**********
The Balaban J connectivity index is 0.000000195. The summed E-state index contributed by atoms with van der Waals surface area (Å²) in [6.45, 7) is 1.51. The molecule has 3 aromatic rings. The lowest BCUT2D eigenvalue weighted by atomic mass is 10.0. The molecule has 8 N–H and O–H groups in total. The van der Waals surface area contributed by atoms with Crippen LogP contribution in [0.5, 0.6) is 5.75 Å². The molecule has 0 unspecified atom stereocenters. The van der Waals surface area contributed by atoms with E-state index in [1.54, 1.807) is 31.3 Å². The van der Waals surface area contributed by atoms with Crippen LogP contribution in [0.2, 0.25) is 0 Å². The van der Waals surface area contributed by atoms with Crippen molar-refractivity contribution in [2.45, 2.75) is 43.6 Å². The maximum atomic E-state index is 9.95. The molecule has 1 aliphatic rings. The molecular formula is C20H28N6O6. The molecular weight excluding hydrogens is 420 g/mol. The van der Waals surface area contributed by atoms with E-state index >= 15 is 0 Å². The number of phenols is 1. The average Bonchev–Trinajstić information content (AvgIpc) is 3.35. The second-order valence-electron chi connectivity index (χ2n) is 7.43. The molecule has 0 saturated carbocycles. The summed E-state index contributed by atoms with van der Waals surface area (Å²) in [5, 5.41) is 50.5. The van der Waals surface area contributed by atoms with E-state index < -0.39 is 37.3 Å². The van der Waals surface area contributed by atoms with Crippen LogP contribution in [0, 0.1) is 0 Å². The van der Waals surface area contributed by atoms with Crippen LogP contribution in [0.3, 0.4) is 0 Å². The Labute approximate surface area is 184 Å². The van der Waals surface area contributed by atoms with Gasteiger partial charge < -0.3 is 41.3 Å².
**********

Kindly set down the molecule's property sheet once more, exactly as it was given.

The Balaban J connectivity index is 0.000000195. The summed E-state index contributed by atoms with van der Waals surface area (Å²) in [6.45, 7) is 1.51. The molecule has 3 aromatic rings. The lowest BCUT2D eigenvalue weighted by atomic mass is 10.0. The molecule has 8 N–H and O–H groups in total. The van der Waals surface area contributed by atoms with Crippen LogP contribution in [0.5, 0.6) is 5.75 Å². The molecule has 0 unspecified atom stereocenters. The van der Waals surface area contributed by atoms with E-state index in [1.54, 1.807) is 31.3 Å². The van der Waals surface area contributed by atoms with Crippen LogP contribution in [0.2, 0.25) is 0 Å². The van der Waals surface area contributed by atoms with Crippen molar-refractivity contribution in [2.45, 2.75) is 43.6 Å². The maximum atomic E-state index is 9.95. The molecule has 1 aliphatic rings. The molecular formula is C20H28N6O6. The molecular weight excluding hydrogens is 420 g/mol. The van der Waals surface area contributed by atoms with E-state index >= 15 is 0 Å². The number of phenols is 1. The average Bonchev–Trinajstić information content (AvgIpc) is 3.35. The second-order valence-electron chi connectivity index (χ2n) is 7.43. The molecule has 0 saturated carbocycles. The summed E-state index contributed by atoms with van der Waals surface area (Å²) in [5, 5.41) is 50.5. The van der Waals surface area contributed by atoms with E-state index < -0.39 is 37.3 Å². The van der Waals surface area contributed by atoms with Crippen LogP contribution in [0, 0.1) is 0 Å². The van der Waals surface area contributed by atoms with Crippen LogP contribution in [0.3, 0.4) is 0 Å². The Labute approximate surface area is 184 Å². The van der Waals surface area contributed by atoms with Gasteiger partial charge < -0.3 is 41.3 Å².